What’s the go when it comes to profanities in your workplace? Is a sprinkle of colourful language okay when you’ve got a point to make? Or do you have a strict policy in place, with swear jars for repeat offenders, even if it’s you?
Author of In Praise of Profanity, Michael Adams suggests that it’s a modern problem brought about by changing moral codes. In an interview with the ABC, he says there are ‘just some moments in life where you reach a point of existential frustration, everything has gone wrong at once, and you search around for other words, but none will suit the occasion quite as well as a nice profanity’.
There are many moments in business when can happen, and some of us may vent our frustrations by letting rip. If you have a tight group of co-workers, it might be the case that that swearing within reason and context is accepted. In an open plan workplace, where the audience might extend beyond close colleagues, then this might not be the case. And that could lead to offence taken, and perhaps even distress and disengagement.
A CASE STUDY
A case in point is Mark Baldwin v Scientific Management Associate, which was brought before the Fair Work Commission. It was alleged that Baldwin had used crude and profane language in a threatening manner towards his manager. Baldwin’s manager had then become fearful for his own safety. The Fair Work Commission determined that Baldwin had been fairly dismissed, and the termination was upheld.
This ruling highlights the qualitative difference between swearing in general terms verses swearing when it is specifically directed at someone - becoming highly personalised.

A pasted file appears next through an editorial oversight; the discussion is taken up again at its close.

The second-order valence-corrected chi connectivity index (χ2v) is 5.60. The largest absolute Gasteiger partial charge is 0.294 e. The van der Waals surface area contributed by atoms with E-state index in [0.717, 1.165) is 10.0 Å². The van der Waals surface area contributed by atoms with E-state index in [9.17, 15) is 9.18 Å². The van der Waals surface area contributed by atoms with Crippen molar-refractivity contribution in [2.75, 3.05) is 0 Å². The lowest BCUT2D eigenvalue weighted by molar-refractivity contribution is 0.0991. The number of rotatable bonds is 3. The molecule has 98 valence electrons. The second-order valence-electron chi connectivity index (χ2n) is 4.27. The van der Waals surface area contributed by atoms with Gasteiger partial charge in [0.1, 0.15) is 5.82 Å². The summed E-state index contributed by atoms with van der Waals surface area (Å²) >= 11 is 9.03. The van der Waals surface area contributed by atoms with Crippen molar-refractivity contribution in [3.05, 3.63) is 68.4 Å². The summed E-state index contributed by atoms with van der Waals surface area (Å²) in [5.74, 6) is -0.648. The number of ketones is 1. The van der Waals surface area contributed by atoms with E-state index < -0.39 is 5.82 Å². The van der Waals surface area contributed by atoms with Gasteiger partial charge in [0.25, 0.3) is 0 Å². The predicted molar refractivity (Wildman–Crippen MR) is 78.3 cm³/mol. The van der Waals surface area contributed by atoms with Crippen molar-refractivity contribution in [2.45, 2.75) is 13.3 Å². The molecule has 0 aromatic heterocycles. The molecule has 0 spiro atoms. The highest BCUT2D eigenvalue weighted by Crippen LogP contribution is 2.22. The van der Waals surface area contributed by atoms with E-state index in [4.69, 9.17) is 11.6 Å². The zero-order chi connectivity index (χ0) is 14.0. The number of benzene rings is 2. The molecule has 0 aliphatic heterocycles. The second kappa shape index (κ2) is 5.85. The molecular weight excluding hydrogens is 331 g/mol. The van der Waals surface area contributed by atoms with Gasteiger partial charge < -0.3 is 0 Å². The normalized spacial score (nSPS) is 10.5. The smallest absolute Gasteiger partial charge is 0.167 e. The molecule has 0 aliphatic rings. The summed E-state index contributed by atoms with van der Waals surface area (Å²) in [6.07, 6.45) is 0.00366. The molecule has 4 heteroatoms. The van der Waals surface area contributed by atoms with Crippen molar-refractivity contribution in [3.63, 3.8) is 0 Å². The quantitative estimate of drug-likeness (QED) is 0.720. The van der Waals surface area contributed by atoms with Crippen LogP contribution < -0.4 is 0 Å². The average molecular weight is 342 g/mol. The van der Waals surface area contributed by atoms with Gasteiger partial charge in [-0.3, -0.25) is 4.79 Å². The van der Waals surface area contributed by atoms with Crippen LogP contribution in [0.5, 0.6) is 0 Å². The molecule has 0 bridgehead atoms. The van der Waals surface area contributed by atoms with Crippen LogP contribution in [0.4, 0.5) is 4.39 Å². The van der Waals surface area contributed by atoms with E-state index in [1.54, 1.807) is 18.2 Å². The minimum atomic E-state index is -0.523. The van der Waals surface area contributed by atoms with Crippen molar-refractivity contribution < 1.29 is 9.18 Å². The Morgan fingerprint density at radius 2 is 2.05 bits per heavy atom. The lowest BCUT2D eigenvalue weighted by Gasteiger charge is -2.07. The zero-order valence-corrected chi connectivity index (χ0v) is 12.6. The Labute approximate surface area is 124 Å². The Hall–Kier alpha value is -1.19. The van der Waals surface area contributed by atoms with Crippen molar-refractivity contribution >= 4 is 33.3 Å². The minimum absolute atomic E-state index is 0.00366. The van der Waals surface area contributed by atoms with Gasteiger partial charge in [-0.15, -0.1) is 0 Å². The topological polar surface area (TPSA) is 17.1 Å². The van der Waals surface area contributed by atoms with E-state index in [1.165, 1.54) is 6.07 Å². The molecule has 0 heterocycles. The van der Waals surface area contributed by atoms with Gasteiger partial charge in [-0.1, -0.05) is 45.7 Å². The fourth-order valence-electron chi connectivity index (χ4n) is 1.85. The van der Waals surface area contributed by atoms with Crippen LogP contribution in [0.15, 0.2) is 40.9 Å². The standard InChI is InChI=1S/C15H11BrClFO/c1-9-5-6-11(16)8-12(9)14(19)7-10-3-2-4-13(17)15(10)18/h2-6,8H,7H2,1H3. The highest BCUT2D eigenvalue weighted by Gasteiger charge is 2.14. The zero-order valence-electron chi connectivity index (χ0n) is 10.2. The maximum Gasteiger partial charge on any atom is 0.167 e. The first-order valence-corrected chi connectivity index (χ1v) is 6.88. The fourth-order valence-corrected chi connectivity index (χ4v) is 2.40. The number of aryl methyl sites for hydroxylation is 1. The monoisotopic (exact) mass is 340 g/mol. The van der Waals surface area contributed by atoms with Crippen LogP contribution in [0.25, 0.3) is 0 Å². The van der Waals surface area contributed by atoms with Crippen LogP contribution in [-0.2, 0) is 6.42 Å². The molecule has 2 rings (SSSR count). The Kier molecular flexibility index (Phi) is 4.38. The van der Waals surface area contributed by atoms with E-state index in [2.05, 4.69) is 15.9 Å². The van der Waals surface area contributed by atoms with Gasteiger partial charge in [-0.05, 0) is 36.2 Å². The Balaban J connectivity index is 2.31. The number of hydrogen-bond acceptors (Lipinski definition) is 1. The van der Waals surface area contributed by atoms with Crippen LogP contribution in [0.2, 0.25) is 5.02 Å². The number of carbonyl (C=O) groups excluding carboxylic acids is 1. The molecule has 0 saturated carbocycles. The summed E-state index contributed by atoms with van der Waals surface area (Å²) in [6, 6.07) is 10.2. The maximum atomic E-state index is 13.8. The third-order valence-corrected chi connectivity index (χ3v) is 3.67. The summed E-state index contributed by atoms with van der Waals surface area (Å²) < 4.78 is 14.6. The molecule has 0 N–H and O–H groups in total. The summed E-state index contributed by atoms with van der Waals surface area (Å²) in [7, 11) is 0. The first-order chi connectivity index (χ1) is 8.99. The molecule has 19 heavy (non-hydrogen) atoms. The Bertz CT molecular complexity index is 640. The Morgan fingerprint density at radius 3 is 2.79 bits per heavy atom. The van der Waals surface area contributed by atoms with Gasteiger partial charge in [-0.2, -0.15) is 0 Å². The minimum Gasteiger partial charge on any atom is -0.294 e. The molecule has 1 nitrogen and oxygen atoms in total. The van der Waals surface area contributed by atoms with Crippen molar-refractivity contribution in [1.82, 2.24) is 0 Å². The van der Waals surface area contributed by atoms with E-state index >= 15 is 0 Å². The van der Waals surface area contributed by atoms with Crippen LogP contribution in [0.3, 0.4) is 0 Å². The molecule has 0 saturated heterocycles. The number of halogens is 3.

SET THE TONE
Employees look to their leaders for direction, and follow your cues. So, when you choose your words as a leader, choose them well. Set the tone and create a culture that is aligned with best practice. And get it right every time.
Hats off to you if you consider this important and have implemented a code of conduct covering profanities in your workplace. Enforce it consistently and lead by example – set the tone yourself.
If you have no policy, it could be time to consider one. Let’s be frank: it’s only worth implementing a policy if you agree that swearing is not condoned. Good policies take time and effort to develop. And they only have value if you have a ‘follow me’ attitude. Without this, you can expect your employees to be dubious about your intentions - and the Fair Work Commission too.
If an employee’s language is offensive and/or has the potential to offend or cause harm to others - it’s your obligation as the employer to step in, policy or no. To ignore it is to condone it, and that could lead to allegations of bullying.
CONSIDER THE CONTEXT
If the proverbial has hit the fan and you’re dealing with an incident, you’re wise to consider all the circumstances. Context is key. If the incident is serious, talk to the employee. Gather all the facts and take time to consider the circumstances, before drawing any conclusions.
Keep front of mind that modern workplaces are generally robust. The use of profanities - in general terms and in certain industries - is not uncommon. Consideration should always be given to the context of the discussion, as well as industry culture.
As an employer, it’s your job to understand these nuances. Some situations - especially the serious ones - should never be overlooked, while others may be collectively acknowledged as contextual.
Determine what’s acceptable for your workplace - then go on to create a pleasant environment for all, by leading with the behaviours you want to be contagious.